The Solanaceae

The Solanaceae

Family is important. Few among us would argue differently. In the plant kingdom, just like the animal kingdom (which includes us!), families can be large or small, limited to a small area or spread far and wide, and have desirable and useful members as well as some less so. My focus this month is no exception. The Solanaceae, or Nightshade family is a huge one that is familiar to all of us. It includes some of the most important food crops grown, like tomato, eggplant, peppers and potato. Tobacco is another family member with enormous economic importance. Let’s jump in and explore this family that has served us as food, medicine and poison throughout history.

The tomato, eggplant and peppers that we all know and love all produce a fruit- technically a berry- that most would consider to be a vegetable. The first examples of these that were brought back to the old world by Spanish explorers in the 16th century would have appeared very different from what we know today. In fact, these crops that we consider essential today were slow to catch on due to the mistaken belief that they were poisonous. This belief has a basis in fact, but the parts of the plant eaten do not have significant amounts of the compounds that can have adverse effects. Some have suggested that the humble potato was in part responsible for the rise in the power of Western Europe in the 18th and 19th centuries. For the first time these populations could feed themselves reliably. Try to imagine Ireland without the potato, or Italy without the tomato!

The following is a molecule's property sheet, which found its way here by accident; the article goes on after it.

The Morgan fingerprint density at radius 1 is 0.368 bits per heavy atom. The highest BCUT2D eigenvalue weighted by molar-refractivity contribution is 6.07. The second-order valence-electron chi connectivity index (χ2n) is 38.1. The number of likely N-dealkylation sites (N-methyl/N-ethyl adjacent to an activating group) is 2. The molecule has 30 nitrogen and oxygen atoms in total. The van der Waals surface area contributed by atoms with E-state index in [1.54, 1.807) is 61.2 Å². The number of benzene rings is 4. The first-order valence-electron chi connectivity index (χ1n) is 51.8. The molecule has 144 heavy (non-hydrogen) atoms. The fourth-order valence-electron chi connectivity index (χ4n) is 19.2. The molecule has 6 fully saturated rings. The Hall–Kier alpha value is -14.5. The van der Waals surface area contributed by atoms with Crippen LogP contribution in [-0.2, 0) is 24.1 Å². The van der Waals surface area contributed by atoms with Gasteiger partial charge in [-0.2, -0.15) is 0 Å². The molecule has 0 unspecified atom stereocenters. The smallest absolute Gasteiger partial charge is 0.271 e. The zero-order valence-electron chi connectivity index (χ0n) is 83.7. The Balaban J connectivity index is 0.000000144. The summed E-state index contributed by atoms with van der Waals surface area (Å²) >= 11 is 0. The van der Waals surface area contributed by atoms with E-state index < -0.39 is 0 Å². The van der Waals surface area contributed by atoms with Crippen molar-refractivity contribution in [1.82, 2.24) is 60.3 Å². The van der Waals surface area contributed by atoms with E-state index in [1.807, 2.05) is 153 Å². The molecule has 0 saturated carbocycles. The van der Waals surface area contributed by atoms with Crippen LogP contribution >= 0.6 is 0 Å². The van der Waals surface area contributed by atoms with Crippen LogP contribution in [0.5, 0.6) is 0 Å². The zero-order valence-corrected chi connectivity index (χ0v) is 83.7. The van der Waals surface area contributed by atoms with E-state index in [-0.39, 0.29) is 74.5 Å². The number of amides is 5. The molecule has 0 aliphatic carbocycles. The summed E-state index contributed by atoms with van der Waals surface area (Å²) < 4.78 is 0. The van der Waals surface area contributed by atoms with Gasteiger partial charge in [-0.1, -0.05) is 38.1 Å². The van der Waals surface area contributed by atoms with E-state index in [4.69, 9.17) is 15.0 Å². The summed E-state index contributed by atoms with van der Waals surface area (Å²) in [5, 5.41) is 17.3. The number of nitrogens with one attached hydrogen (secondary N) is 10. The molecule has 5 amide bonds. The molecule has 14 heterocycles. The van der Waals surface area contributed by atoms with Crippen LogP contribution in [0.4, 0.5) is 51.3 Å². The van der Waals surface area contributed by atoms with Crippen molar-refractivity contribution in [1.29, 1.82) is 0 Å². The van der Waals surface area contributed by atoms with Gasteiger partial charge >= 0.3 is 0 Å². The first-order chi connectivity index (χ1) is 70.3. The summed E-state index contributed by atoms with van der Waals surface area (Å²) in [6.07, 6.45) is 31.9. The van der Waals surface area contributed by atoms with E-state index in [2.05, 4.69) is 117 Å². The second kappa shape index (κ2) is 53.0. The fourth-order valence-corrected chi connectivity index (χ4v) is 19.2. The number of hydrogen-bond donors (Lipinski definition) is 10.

There is another aspect of this family that bears mention. It is said that the poison is in the dose, and that is certainly true with the Nightshade family. Many familiar medicines are derived from it, including Atropine. If you have ever had your eyes dilated for an exam, you will know one of its effects. Also, if you have ever popped a sea-sickness pill containing Scopolamine, you have availed yourself of a plant-based medicine with a multitude of uses.

The inspiration for this article comes to me from our vegetable garden here at The Fruit and Spice Park. We have some beautiful examples growing, lovingly tended by our dedicated volunteers and staff. We want everyone to benefit from the knowledge imparted by the study of Ethnobotany, how plants and people affect each other. It also bears mentioning the tomatoes and potatoes (among many other crops) helped make our beloved Redland Agricultural Area what it is today. Our steadfast local farmers carry on producing these staple crops, in the face of market headwinds, much to the benefit of our individual health and national economic stability. It is my opinion that to tend the soil and bring forth nature’s bounty is among the most honorable of professions.

On another note, I would like to remind the reader of our upcoming events. Our festival season is upon us! First up is the famous Asian Culture Festival, March 7-8, 2020. More information at It is truly a spectacle to behold! On April 4-5, 2020, we have the Redland Blues and BBQ Festival, with great music and even better food and drink!

Check our website for more details. I hope to see you at the Park!